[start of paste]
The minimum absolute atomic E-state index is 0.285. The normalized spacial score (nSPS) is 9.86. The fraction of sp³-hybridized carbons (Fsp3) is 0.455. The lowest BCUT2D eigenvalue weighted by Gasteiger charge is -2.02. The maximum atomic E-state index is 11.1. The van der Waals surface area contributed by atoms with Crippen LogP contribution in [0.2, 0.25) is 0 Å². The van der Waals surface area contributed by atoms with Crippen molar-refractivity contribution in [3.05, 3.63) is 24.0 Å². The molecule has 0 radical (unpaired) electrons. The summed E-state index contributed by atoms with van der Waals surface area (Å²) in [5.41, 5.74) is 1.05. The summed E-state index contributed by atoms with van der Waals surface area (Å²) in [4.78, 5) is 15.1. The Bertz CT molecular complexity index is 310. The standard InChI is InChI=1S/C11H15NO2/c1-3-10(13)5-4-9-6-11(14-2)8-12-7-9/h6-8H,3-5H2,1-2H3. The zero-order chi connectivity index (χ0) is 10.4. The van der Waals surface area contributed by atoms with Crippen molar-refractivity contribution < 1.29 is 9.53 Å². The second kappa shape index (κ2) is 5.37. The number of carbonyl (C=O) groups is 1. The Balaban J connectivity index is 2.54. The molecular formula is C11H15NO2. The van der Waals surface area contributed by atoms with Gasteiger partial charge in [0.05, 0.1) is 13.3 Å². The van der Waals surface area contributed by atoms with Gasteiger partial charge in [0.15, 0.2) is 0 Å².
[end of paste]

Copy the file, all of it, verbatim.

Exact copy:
The minimum absolute atomic E-state index is 0.285. The normalized spacial score (nSPS) is 9.86. The fraction of sp³-hybridized carbons (Fsp3) is 0.455. The lowest BCUT2D eigenvalue weighted by Gasteiger charge is -2.02. The maximum atomic E-state index is 11.1. The van der Waals surface area contributed by atoms with Crippen LogP contribution in [0.2, 0.25) is 0 Å². The van der Waals surface area contributed by atoms with Crippen molar-refractivity contribution in [3.05, 3.63) is 24.0 Å². The molecule has 0 radical (unpaired) electrons. The summed E-state index contributed by atoms with van der Waals surface area (Å²) in [5.41, 5.74) is 1.05. The summed E-state index contributed by atoms with van der Waals surface area (Å²) in [4.78, 5) is 15.1. The Bertz CT molecular complexity index is 310. The standard InChI is InChI=1S/C11H15NO2/c1-3-10(13)5-4-9-6-11(14-2)8-12-7-9/h6-8H,3-5H2,1-2H3. The zero-order chi connectivity index (χ0) is 10.4. The van der Waals surface area contributed by atoms with Crippen molar-refractivity contribution < 1.29 is 9.53 Å². The second kappa shape index (κ2) is 5.37. The number of carbonyl (C=O) groups is 1. The Balaban J connectivity index is 2.54. The molecular formula is C11H15NO2. The van der Waals surface area contributed by atoms with Gasteiger partial charge in [0.05, 0.1) is 13.3 Å². The van der Waals surface area contributed by atoms with Gasteiger partial charge in [0.15, 0.2) is 0 Å².